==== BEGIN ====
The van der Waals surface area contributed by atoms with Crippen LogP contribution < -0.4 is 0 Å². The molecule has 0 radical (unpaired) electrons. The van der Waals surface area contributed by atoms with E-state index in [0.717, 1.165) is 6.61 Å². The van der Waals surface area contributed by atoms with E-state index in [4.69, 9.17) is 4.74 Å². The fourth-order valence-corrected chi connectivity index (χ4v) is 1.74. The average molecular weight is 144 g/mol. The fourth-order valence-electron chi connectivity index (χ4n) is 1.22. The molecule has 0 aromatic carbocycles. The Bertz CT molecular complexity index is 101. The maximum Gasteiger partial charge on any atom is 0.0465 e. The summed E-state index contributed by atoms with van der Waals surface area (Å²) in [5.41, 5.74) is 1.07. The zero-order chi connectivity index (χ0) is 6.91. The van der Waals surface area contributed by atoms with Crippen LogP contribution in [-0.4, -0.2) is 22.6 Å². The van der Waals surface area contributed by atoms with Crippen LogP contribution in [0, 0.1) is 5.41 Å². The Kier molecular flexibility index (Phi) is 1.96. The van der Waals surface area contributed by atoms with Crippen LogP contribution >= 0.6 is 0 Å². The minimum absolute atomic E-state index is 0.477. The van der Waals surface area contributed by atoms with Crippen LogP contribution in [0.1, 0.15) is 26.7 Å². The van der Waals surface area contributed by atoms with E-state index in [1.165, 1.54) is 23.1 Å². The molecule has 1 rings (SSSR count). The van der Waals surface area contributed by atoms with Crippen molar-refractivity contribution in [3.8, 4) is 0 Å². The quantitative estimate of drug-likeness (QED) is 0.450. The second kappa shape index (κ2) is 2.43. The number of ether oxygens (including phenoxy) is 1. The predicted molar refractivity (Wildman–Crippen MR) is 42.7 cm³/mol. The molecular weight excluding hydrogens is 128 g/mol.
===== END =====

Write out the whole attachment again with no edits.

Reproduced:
The van der Waals surface area contributed by atoms with Crippen LogP contribution < -0.4 is 0 Å². The molecule has 0 radical (unpaired) electrons. The van der Waals surface area contributed by atoms with E-state index in [0.717, 1.165) is 6.61 Å². The van der Waals surface area contributed by atoms with E-state index in [4.69, 9.17) is 4.74 Å². The fourth-order valence-corrected chi connectivity index (χ4v) is 1.74. The average molecular weight is 144 g/mol. The fourth-order valence-electron chi connectivity index (χ4n) is 1.22. The molecule has 0 aromatic carbocycles. The Bertz CT molecular complexity index is 101. The maximum Gasteiger partial charge on any atom is 0.0465 e. The summed E-state index contributed by atoms with van der Waals surface area (Å²) in [5.41, 5.74) is 1.07. The zero-order chi connectivity index (χ0) is 6.91. The van der Waals surface area contributed by atoms with Crippen LogP contribution in [-0.4, -0.2) is 22.6 Å². The van der Waals surface area contributed by atoms with Crippen LogP contribution in [0, 0.1) is 5.41 Å². The Kier molecular flexibility index (Phi) is 1.96. The van der Waals surface area contributed by atoms with Crippen LogP contribution >= 0.6 is 0 Å². The minimum absolute atomic E-state index is 0.477. The van der Waals surface area contributed by atoms with Crippen LogP contribution in [0.1, 0.15) is 26.7 Å². The van der Waals surface area contributed by atoms with E-state index in [1.165, 1.54) is 23.1 Å². The molecule has 1 rings (SSSR count). The van der Waals surface area contributed by atoms with Crippen molar-refractivity contribution in [3.8, 4) is 0 Å². The quantitative estimate of drug-likeness (QED) is 0.450. The second kappa shape index (κ2) is 2.43. The number of ether oxygens (including phenoxy) is 1. The predicted molar refractivity (Wildman–Crippen MR) is 42.7 cm³/mol. The molecular weight excluding hydrogens is 128 g/mol.